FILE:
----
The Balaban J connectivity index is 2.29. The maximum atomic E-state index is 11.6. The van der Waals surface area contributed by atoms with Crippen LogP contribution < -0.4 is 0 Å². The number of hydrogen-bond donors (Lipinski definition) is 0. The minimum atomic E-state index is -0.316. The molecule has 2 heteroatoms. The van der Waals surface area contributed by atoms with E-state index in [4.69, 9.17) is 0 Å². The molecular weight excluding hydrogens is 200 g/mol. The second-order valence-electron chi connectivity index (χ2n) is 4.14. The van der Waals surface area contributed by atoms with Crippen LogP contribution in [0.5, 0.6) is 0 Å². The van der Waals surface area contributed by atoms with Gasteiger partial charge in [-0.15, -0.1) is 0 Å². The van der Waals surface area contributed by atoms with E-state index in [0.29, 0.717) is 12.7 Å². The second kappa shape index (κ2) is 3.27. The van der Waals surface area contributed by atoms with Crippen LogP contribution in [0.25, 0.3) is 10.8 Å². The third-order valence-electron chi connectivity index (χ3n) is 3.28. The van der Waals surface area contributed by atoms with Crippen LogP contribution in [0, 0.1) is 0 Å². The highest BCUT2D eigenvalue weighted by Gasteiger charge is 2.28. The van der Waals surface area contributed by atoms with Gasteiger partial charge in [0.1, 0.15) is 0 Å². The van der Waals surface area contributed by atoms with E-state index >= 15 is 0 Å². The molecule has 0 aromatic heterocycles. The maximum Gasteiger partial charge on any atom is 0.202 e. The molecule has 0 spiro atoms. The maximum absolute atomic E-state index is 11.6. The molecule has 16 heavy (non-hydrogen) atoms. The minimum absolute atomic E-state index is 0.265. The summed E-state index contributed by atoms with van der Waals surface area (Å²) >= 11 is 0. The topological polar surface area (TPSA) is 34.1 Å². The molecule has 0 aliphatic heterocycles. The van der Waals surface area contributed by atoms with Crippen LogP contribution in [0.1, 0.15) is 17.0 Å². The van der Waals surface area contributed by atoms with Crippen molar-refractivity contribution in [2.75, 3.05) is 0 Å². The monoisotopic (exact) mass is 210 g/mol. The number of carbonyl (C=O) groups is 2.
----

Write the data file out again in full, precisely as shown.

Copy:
The Balaban J connectivity index is 2.29. The maximum atomic E-state index is 11.6. The van der Waals surface area contributed by atoms with Crippen LogP contribution < -0.4 is 0 Å². The number of hydrogen-bond donors (Lipinski definition) is 0. The minimum atomic E-state index is -0.316. The molecule has 2 heteroatoms. The van der Waals surface area contributed by atoms with E-state index in [4.69, 9.17) is 0 Å². The molecular weight excluding hydrogens is 200 g/mol. The second-order valence-electron chi connectivity index (χ2n) is 4.14. The van der Waals surface area contributed by atoms with Crippen LogP contribution in [0.5, 0.6) is 0 Å². The van der Waals surface area contributed by atoms with Gasteiger partial charge in [-0.15, -0.1) is 0 Å². The van der Waals surface area contributed by atoms with E-state index in [0.29, 0.717) is 12.7 Å². The second kappa shape index (κ2) is 3.27. The van der Waals surface area contributed by atoms with Crippen LogP contribution in [0.25, 0.3) is 10.8 Å². The third-order valence-electron chi connectivity index (χ3n) is 3.28. The van der Waals surface area contributed by atoms with Crippen LogP contribution in [0, 0.1) is 0 Å². The highest BCUT2D eigenvalue weighted by Gasteiger charge is 2.28. The van der Waals surface area contributed by atoms with Gasteiger partial charge in [0.1, 0.15) is 0 Å². The van der Waals surface area contributed by atoms with E-state index >= 15 is 0 Å². The molecule has 0 aromatic heterocycles. The maximum Gasteiger partial charge on any atom is 0.202 e. The molecule has 0 spiro atoms. The maximum absolute atomic E-state index is 11.6. The molecule has 16 heavy (non-hydrogen) atoms. The minimum absolute atomic E-state index is 0.265. The summed E-state index contributed by atoms with van der Waals surface area (Å²) >= 11 is 0. The topological polar surface area (TPSA) is 34.1 Å². The molecule has 0 aliphatic heterocycles. The van der Waals surface area contributed by atoms with Crippen LogP contribution in [0.1, 0.15) is 17.0 Å². The van der Waals surface area contributed by atoms with Crippen molar-refractivity contribution in [2.75, 3.05) is 0 Å². The monoisotopic (exact) mass is 210 g/mol. The number of carbonyl (C=O) groups is 2.